It’s five till, Milo said, and, groaning, we demanded, Five till what, asshole?, and he sighed again and said, Ten, and we were dumbfounded.
Hours had passed, we thought. Many, many hours must have passed. We knew this, were certain of this. Our stomachs growled because we’d missed not just lunch but that break in the middle of the afternoon that we all looked forward to when we sent Jennie across the street to pick up some coffees and bags of chips. It had to have been late afternoon, at least. We were sleepy and worn out because the day was coming to a close, and we’d been thinking to ourselves, What will our families think, what will our friends around the city think when we don’t show up at home, at that great little bar in Red Hook, at our dinner date; we had been thinking, When will demands be made, what will the nightly news cover, when will our loved ones receive the phone calls asking for the interesting details of our lives, for recent photos of us?
But no. It had been 45 minutes and already we’d grown restless and irritable, and it would be hours and hours still before anyone missed us, before anyone even noticed we were gone.
Stacy suggested we play a game, to pass the time better. The rest of us ignored her or made faces behind her back. We considered the idea of escape again, and with nothing better to do, no recourse, no email or internet or smartphones to pass the time with, with only each other and nothing much in common — how many more times would we have to listen to Carl go on about the square-dancing class he’d started taking in Bushwick, really? — even those of us who had been against planning an escape were on board now, and with the earnest resolve of the truly desperate.
William (whose last name was Jefferson and who was always reminding us that he’d been named after the former president, as if that information would endear him to us somehow) took charge because he was that guy, the guy who took charge but to whom no one paid the slightest attention.
He snapped his fingers at Laura and demanded a legal pad and pencil, even though they were on the desk right in front of him. Then he drew a map of the office and stared at it. He said things like, So what we need to do first is, and Okay, okay, this is good, this is great because, and, I wonder if maybe instead we should. He obviously had no fucking clue what to do next but was trying to make it sound like he was unknotting some thorny but brilliant plan, but we let him at it with the sad understanding that this delusional activity was all the glue holding poor William together.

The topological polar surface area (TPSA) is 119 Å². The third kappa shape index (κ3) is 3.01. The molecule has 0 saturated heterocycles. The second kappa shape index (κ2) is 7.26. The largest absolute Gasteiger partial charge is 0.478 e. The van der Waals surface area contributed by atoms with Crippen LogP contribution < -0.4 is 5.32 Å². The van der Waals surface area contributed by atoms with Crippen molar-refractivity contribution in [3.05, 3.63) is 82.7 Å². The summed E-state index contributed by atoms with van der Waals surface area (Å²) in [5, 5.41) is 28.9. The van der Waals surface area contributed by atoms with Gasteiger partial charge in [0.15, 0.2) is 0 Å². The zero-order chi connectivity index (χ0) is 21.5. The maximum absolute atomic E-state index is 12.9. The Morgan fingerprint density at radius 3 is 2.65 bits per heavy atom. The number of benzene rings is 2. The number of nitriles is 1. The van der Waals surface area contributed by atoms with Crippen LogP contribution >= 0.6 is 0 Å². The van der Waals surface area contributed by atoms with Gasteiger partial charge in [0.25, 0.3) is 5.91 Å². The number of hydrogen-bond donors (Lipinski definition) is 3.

In the meantime, Jackson, who played shortstop in our softball league, and whose batting average was consistently in the high 300s, and who, it was once rumored, could have gone pro, and who some of us called Action Jackson, though never right to his face because we didn’t want to come on too strong, huddled a group of us together and said, stage-whispering, So, what do you think? One of us is sick and when one of the guards comes in to investigate we smash him over the head with that blue paperweight Laura’s got on her desk? Take his gun and go from there?
We looked at each other and then at Laura’s paperweight and then back at Action Jackson and then nodded and said, Sure, why not?
We all knew the plan was doomed to fail.
The thing was this: We all knew the plan was doomed to fail. Most of us didn’t think it would work even so far as to get someone to come into Laura’s office to investigate. It was such an obvious ploy. Sure, the men in black outside Laura’s office, if they were even within earshot, would know exactly what we were up to, would have seen any kind of hostage-situation movie clip made in the past 30 years, and would ignore us once Jackson started yelling through the door.
But still. We tried it anyway. Michael was on the floor doing a decent job, we thought, of having a heart attack and some of us wondered — what with all the double bacon cheeseburgers he ate for lunch — if he’d had some experience in this role.
Jackson, too, good old Action Jackson, was a surprisingly good actor. There was a timbre of real fear and anxiety and concern in his voice. His eyes showed the fear, too, which spoke to a true devotion to his role since no one but us saw his eyes as he was standing on the other side of the door with Laura’s blue paperweight hefted over his head.
In any case, none of us, not even Jackson, thought there was more than a slim chance that one of the goons would come through Laura’s office door, so it was a bit of a shock that the door opened, that it opened as fast as it did, as if the guys were just waiting for us to pull some kind of stunt like this, and more of a shock — to all of us but to Jackson especially — when the guard caught Jackson’s arm mid-swing, how cleanly and quickly the guard broke Jackson’s wrist, and then pulled him — the strongest and most athletic of all of us — into a tight hug as if he was some kind of rag doll and then snapped him, snapped Jackson like he was that cookie part of a Twix in a Twix commercial. Jackson’s eyes widened when this happened but that was all, really. It all happened so fast that there wasn’t any pain to speak of, not in his eyes, anyway. Not in his face. No grimace, no groan. Maybe he was dead or maybe he was simply paralyzed, but when the guard let go of him, he landed on the ground the way a thing that didn’t have control of itself landed. Through this, Michael scrambled to his knees and stumbled against the desk and pulled himself shakily to his feet and the guard, finished with Jackson, pulled his gun and aimed it at Michael’s head. We held our breath. We didn’t even look at Jackson, crumpled on the floor. We wanted to rush to him, to throw ourselves prostrate over him, to sob uncontrollably, but the gun pointed at Michael shut us all up, made us keep perfectly still.